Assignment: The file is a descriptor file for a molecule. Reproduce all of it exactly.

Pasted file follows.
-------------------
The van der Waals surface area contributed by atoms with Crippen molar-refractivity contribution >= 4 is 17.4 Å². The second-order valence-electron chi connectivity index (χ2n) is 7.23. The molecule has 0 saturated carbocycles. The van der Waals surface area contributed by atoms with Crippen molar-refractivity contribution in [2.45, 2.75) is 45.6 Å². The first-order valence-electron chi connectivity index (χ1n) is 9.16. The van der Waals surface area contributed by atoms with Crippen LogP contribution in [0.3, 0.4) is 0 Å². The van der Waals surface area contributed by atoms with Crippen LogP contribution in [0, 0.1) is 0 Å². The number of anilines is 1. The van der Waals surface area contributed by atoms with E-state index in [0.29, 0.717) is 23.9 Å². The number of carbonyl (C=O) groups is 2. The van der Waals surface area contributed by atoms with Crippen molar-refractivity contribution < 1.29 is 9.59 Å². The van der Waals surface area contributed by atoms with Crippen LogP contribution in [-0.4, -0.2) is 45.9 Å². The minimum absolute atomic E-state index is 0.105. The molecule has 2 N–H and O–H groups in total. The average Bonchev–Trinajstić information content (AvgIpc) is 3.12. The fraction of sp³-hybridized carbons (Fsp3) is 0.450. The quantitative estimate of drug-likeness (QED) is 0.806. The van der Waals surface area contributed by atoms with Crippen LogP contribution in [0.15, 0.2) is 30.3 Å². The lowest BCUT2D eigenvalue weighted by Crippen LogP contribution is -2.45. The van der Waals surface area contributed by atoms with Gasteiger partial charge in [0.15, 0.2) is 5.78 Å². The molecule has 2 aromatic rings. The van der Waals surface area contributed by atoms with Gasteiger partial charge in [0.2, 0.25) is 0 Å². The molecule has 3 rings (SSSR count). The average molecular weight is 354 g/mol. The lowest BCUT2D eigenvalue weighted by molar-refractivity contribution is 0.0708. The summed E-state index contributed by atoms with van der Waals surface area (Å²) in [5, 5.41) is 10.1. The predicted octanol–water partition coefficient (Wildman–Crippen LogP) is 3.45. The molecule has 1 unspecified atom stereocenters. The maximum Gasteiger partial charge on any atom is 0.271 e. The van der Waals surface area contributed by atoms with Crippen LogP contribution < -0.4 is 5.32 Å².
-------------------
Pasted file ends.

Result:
The van der Waals surface area contributed by atoms with Crippen molar-refractivity contribution >= 4 is 17.4 Å². The second-order valence-electron chi connectivity index (χ2n) is 7.23. The molecule has 0 saturated carbocycles. The van der Waals surface area contributed by atoms with Crippen molar-refractivity contribution in [2.45, 2.75) is 45.6 Å². The first-order valence-electron chi connectivity index (χ1n) is 9.16. The van der Waals surface area contributed by atoms with Crippen LogP contribution in [0.3, 0.4) is 0 Å². The van der Waals surface area contributed by atoms with Crippen LogP contribution in [0, 0.1) is 0 Å². The number of anilines is 1. The van der Waals surface area contributed by atoms with E-state index in [0.29, 0.717) is 23.9 Å². The number of carbonyl (C=O) groups is 2. The van der Waals surface area contributed by atoms with Crippen molar-refractivity contribution < 1.29 is 9.59 Å². The van der Waals surface area contributed by atoms with Crippen LogP contribution in [-0.4, -0.2) is 45.9 Å². The minimum absolute atomic E-state index is 0.105. The molecule has 2 N–H and O–H groups in total. The average Bonchev–Trinajstić information content (AvgIpc) is 3.12. The fraction of sp³-hybridized carbons (Fsp3) is 0.450. The quantitative estimate of drug-likeness (QED) is 0.806. The van der Waals surface area contributed by atoms with Crippen LogP contribution in [0.15, 0.2) is 30.3 Å². The lowest BCUT2D eigenvalue weighted by Crippen LogP contribution is -2.45. The van der Waals surface area contributed by atoms with Gasteiger partial charge in [0.15, 0.2) is 5.78 Å². The molecule has 2 aromatic rings. The van der Waals surface area contributed by atoms with Gasteiger partial charge in [0.2, 0.25) is 0 Å². The molecule has 3 rings (SSSR count). The average molecular weight is 354 g/mol. The lowest BCUT2D eigenvalue weighted by molar-refractivity contribution is 0.0708. The summed E-state index contributed by atoms with van der Waals surface area (Å²) in [5, 5.41) is 10.1. The predicted octanol–water partition coefficient (Wildman–Crippen LogP) is 3.45. The molecule has 1 unspecified atom stereocenters. The maximum Gasteiger partial charge on any atom is 0.271 e. The van der Waals surface area contributed by atoms with Crippen LogP contribution < -0.4 is 5.32 Å².